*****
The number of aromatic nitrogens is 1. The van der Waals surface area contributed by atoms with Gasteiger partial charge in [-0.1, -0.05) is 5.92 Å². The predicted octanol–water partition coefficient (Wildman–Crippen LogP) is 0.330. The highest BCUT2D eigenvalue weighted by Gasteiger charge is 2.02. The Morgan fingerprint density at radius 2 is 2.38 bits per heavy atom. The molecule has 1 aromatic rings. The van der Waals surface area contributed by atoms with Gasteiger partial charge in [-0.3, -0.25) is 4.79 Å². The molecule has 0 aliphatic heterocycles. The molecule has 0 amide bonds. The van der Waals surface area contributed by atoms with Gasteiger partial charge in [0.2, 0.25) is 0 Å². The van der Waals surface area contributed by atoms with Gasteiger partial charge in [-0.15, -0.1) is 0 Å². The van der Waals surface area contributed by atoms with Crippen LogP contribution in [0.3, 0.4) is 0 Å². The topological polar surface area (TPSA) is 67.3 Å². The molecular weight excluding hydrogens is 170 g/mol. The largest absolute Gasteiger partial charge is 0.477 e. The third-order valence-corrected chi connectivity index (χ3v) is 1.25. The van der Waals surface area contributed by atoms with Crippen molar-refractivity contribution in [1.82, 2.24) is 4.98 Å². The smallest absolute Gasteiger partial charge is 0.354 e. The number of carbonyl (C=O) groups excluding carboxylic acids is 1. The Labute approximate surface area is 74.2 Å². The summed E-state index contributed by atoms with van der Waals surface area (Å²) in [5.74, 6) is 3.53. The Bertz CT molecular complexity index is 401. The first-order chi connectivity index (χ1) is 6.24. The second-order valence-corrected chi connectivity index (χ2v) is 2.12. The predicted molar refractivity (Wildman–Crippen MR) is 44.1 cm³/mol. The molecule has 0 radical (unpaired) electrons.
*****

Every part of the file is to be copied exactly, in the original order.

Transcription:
The number of aromatic nitrogens is 1. The van der Waals surface area contributed by atoms with Gasteiger partial charge in [-0.1, -0.05) is 5.92 Å². The predicted octanol–water partition coefficient (Wildman–Crippen LogP) is 0.330. The highest BCUT2D eigenvalue weighted by Gasteiger charge is 2.02. The Morgan fingerprint density at radius 2 is 2.38 bits per heavy atom. The molecule has 1 aromatic rings. The van der Waals surface area contributed by atoms with Gasteiger partial charge in [-0.3, -0.25) is 4.79 Å². The molecule has 0 aliphatic heterocycles. The molecule has 0 amide bonds. The van der Waals surface area contributed by atoms with Gasteiger partial charge in [0.2, 0.25) is 0 Å². The van der Waals surface area contributed by atoms with Gasteiger partial charge in [-0.15, -0.1) is 0 Å². The van der Waals surface area contributed by atoms with Crippen LogP contribution in [0.3, 0.4) is 0 Å². The topological polar surface area (TPSA) is 67.3 Å². The molecular weight excluding hydrogens is 170 g/mol. The largest absolute Gasteiger partial charge is 0.477 e. The third-order valence-corrected chi connectivity index (χ3v) is 1.25. The van der Waals surface area contributed by atoms with Crippen molar-refractivity contribution in [1.82, 2.24) is 4.98 Å². The smallest absolute Gasteiger partial charge is 0.354 e. The number of carbonyl (C=O) groups excluding carboxylic acids is 1. The Labute approximate surface area is 74.2 Å². The summed E-state index contributed by atoms with van der Waals surface area (Å²) in [5.74, 6) is 3.53. The Bertz CT molecular complexity index is 401. The first-order chi connectivity index (χ1) is 6.24. The second-order valence-corrected chi connectivity index (χ2v) is 2.12. The predicted molar refractivity (Wildman–Crippen MR) is 44.1 cm³/mol. The molecule has 0 radical (unpaired) electrons.